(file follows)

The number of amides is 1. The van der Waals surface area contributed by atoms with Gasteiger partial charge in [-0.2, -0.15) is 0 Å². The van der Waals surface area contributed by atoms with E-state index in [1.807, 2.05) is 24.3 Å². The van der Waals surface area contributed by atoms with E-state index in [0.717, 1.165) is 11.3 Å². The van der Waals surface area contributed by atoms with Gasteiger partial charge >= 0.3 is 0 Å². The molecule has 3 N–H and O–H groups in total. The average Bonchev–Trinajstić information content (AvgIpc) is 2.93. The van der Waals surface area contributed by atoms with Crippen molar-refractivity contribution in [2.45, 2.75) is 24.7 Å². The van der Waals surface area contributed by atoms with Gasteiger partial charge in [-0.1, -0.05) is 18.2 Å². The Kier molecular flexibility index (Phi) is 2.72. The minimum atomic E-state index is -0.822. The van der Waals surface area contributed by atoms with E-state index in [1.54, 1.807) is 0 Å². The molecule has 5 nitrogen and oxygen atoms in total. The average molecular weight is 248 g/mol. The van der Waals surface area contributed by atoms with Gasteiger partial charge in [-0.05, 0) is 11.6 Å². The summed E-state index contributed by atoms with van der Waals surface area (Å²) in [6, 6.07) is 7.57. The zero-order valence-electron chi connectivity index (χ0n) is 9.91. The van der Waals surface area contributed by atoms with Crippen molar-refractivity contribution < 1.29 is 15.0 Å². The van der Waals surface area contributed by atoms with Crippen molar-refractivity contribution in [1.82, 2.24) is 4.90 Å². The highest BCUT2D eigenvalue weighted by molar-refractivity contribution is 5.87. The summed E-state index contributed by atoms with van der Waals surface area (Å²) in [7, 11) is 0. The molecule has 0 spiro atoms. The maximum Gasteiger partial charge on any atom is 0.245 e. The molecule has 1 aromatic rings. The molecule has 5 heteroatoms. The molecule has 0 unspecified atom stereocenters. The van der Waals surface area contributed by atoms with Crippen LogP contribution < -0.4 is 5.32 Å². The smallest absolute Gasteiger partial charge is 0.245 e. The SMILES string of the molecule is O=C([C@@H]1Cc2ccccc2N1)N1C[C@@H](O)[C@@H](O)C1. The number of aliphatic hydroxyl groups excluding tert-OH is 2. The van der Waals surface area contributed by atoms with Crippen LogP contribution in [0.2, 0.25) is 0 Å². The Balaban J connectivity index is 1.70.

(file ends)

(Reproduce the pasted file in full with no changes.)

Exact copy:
The number of amides is 1. The van der Waals surface area contributed by atoms with Gasteiger partial charge in [-0.2, -0.15) is 0 Å². The van der Waals surface area contributed by atoms with E-state index in [1.807, 2.05) is 24.3 Å². The van der Waals surface area contributed by atoms with E-state index in [0.717, 1.165) is 11.3 Å². The van der Waals surface area contributed by atoms with Gasteiger partial charge >= 0.3 is 0 Å². The molecule has 3 N–H and O–H groups in total. The average Bonchev–Trinajstić information content (AvgIpc) is 2.93. The van der Waals surface area contributed by atoms with Crippen molar-refractivity contribution in [2.45, 2.75) is 24.7 Å². The van der Waals surface area contributed by atoms with Gasteiger partial charge in [-0.1, -0.05) is 18.2 Å². The Kier molecular flexibility index (Phi) is 2.72. The minimum atomic E-state index is -0.822. The van der Waals surface area contributed by atoms with E-state index in [1.54, 1.807) is 0 Å². The molecule has 5 nitrogen and oxygen atoms in total. The average molecular weight is 248 g/mol. The van der Waals surface area contributed by atoms with Gasteiger partial charge in [-0.05, 0) is 11.6 Å². The summed E-state index contributed by atoms with van der Waals surface area (Å²) in [6, 6.07) is 7.57. The zero-order valence-electron chi connectivity index (χ0n) is 9.91. The van der Waals surface area contributed by atoms with Crippen molar-refractivity contribution < 1.29 is 15.0 Å². The van der Waals surface area contributed by atoms with Crippen molar-refractivity contribution in [1.82, 2.24) is 4.90 Å². The highest BCUT2D eigenvalue weighted by molar-refractivity contribution is 5.87. The summed E-state index contributed by atoms with van der Waals surface area (Å²) in [7, 11) is 0. The molecule has 0 spiro atoms. The maximum Gasteiger partial charge on any atom is 0.245 e. The molecule has 1 aromatic rings. The molecule has 5 heteroatoms. The molecule has 0 unspecified atom stereocenters. The van der Waals surface area contributed by atoms with Crippen LogP contribution < -0.4 is 5.32 Å². The smallest absolute Gasteiger partial charge is 0.245 e. The SMILES string of the molecule is O=C([C@@H]1Cc2ccccc2N1)N1C[C@@H](O)[C@@H](O)C1. The number of aliphatic hydroxyl groups excluding tert-OH is 2. The van der Waals surface area contributed by atoms with Crippen LogP contribution in [0.2, 0.25) is 0 Å². The Balaban J connectivity index is 1.70.